A delightful surprise

I first saw the Reese Witherspoon movie a year ago, not having read the book. I was intrigued, so bought a copy, feeling quite virtuous for having bought a classic novel with the intention of reading it. It took me over a year to get around to reading it, during which time it sat on the shelf silently convicting me of my good intentions to read the classic work. I finally picked it up and decided to try it, to "improve my mind". Boy, was I surprised to find myself laughing and utterly engrossed in it. It is written in a different style of English from that of today, of course, but it is not as difficult to get through as, say, Jane Austen (whose books I do enjoy, so stop shrieking at me, all you JA fans). It is written tongue firmly in cheek and with delightful sarcasm and satire and cynicism. I am about halfway through as I write this and the more I read, the more I'm struck by the resemblance between Becky Sharp and Scarlett O'Hara. I wonder if Margaret Mitchell was a fan of this book? I urge you to give this book a try, if you want a very funny and witty experience. I am enjoying it very much.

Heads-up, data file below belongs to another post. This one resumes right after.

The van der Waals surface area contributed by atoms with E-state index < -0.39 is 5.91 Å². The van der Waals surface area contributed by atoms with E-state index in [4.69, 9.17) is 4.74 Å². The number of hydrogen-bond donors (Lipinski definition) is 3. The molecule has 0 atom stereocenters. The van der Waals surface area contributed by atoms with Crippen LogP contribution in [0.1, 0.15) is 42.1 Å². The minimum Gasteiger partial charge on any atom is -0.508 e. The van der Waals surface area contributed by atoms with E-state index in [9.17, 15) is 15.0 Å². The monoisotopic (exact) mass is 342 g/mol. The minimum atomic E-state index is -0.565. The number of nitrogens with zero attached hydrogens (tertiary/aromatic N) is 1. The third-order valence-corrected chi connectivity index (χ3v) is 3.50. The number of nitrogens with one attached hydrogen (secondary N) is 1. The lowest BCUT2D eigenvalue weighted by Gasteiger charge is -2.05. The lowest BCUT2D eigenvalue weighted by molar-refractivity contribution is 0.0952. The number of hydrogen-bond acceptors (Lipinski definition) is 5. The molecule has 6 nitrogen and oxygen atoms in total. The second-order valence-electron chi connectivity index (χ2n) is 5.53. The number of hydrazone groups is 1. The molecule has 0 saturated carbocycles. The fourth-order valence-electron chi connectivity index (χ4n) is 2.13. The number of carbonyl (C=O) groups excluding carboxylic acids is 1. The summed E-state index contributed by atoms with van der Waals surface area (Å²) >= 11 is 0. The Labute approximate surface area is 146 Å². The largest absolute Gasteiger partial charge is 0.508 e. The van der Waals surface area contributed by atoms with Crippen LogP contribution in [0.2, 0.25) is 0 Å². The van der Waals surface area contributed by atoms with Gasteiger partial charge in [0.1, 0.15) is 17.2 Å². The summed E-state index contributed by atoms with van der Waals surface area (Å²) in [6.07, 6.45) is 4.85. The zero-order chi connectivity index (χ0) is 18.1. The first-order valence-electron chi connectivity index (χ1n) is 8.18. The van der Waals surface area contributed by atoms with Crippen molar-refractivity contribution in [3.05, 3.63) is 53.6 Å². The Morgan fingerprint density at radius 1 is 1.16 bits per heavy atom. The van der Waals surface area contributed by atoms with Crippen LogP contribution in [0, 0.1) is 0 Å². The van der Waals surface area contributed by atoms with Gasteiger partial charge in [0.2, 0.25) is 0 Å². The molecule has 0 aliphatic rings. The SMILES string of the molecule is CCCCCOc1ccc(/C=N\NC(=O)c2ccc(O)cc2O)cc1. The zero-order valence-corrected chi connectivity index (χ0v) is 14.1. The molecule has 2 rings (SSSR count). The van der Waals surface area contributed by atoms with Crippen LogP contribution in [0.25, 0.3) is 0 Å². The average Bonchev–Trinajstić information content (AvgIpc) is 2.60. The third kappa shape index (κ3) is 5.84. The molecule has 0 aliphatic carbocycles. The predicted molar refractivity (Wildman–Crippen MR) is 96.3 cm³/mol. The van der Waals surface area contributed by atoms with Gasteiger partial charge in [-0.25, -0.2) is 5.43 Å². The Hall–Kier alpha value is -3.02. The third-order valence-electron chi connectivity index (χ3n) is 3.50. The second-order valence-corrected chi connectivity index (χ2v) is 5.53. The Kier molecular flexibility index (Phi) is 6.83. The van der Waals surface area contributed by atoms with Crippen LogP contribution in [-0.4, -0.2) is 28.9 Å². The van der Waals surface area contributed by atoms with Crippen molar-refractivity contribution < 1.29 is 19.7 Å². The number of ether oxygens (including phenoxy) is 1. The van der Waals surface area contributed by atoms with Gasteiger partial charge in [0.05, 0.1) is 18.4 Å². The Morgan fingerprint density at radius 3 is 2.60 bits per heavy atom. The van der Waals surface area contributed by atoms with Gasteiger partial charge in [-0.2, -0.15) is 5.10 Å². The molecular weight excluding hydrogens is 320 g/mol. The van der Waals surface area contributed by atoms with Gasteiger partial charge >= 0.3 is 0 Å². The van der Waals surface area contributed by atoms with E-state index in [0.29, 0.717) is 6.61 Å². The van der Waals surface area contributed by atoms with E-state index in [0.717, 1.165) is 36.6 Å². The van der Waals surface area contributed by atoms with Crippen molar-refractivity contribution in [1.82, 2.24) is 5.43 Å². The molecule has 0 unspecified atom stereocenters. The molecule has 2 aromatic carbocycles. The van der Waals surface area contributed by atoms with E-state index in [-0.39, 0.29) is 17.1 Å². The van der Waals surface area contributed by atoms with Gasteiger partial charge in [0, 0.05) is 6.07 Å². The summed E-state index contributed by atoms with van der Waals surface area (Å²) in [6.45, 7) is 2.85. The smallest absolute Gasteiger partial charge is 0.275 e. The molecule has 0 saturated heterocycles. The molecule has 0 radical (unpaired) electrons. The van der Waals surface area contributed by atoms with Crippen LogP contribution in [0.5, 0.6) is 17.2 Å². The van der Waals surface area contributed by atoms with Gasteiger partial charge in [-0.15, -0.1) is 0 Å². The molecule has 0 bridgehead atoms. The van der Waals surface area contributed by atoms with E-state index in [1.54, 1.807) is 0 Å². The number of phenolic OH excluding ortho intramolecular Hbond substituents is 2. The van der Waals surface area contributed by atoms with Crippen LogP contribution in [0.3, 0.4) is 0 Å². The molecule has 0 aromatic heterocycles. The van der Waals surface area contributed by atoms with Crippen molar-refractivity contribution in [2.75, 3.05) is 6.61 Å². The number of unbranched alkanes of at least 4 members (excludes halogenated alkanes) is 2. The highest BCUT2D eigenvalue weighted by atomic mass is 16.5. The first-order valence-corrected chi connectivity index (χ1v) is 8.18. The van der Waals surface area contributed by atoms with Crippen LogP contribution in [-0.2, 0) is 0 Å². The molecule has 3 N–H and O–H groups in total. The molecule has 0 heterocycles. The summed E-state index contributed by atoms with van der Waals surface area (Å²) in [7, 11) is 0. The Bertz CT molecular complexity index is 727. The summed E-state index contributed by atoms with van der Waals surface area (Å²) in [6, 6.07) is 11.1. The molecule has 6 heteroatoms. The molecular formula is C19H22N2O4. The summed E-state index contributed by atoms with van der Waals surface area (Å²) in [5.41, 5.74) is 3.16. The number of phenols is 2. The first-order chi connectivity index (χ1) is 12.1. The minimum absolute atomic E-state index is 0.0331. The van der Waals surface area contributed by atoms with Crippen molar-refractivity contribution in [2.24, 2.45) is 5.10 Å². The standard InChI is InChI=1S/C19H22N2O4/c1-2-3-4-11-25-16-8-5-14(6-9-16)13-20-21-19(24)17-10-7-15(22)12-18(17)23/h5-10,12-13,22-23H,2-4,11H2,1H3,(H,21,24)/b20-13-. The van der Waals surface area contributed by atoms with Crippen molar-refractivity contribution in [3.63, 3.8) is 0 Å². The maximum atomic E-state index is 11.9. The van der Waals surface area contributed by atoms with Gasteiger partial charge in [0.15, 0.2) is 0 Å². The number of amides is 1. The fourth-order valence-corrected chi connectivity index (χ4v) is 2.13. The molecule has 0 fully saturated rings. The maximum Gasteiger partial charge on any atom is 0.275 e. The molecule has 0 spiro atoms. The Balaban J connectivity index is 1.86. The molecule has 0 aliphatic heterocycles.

All's fair in love and "Vanity"